Library filters not necessary
When the Supreme Court ruled Monday on requiring public libraries to filter their computers from pornography, red flags should have been sent up all across America.
Not for the fact that the court is trying to protect children from pornography, but for the fact they are essentially censoring potential useful information from getting through to those who might need it most.
Internet filters can be a good thing. In a search for filtering programs, the Star-News found a site that offered access to 58 such sites. Simply by typing in the term "internet filters" into the Yahoo search engine, more than 1,000 sites were discovered, many of them free.
And that's what the real issue should be. Requiring an entity that receives federal funding - that's money that we, the taxpayers provide - to limit the content it offers to an individual is a violation of the first amendment.
Restricting institutions that provide information to the public from offering legal information, that's just illegal. Yes, there are things that don't need to be seen. Child pornography being the main one, but consider Andalusia Public Library Director Karin Taylor's remarks regarding research and filters - "Sometimes they don't use the constitutionally protected speech criteria and they will ban something just because it might have the word sex in it.
if a person wants to come in and do research on infertility or a research paper on venereal disease and they can't get into sites that have constitutionally protected speech."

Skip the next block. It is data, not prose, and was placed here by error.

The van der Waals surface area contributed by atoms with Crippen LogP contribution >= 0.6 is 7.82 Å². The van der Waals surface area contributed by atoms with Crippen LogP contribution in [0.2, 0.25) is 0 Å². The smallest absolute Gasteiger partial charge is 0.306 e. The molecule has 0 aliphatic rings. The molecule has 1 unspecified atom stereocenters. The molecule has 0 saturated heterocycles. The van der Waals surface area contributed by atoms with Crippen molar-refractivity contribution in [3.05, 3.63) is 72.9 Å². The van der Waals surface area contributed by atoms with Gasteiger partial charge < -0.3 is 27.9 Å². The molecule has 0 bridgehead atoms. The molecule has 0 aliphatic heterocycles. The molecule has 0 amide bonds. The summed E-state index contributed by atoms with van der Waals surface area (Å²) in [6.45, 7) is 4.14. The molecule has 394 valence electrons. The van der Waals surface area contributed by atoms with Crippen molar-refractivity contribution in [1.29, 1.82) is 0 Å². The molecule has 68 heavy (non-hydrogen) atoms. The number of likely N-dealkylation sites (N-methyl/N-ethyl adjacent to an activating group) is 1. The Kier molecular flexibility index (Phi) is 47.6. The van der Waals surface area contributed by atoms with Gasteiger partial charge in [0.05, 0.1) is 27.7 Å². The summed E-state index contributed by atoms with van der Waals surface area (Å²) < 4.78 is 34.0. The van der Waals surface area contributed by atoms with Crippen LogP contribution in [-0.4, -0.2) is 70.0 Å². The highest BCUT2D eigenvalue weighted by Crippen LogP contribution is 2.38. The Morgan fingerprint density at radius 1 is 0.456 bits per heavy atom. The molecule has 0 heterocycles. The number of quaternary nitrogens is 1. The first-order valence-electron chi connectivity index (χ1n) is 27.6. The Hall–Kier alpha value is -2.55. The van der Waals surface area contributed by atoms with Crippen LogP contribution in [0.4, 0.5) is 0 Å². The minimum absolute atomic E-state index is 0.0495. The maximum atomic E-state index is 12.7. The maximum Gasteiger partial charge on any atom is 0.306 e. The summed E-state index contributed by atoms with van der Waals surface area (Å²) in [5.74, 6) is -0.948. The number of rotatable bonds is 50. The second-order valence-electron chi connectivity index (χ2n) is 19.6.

Filtering content at libraries could potentially cause someone to lose their life in a worse-case scenario. Then, who would be at fault because information wasn't available? The library? The city? The Supreme Court?
We agree that filtering of some sort is a necessity on public computers. How that is done should be left to each individual library. The Andalusia Public Library already has a system in place. The computers are in plain view of librarians who routinely monitor the content opened on a web page. We also understand large libraries can't monitor activity so closely, but they should be able to initiate their own policy and procedures regarding computer usage. It shouldn't be mandated by Congress or the court system.
There's also an old saying from a former Supreme Court Justice that goes, "I don't know how to define pornography, but I know it when I see it."
If that's the case, why can't an individual library "know pornography" when it sees it?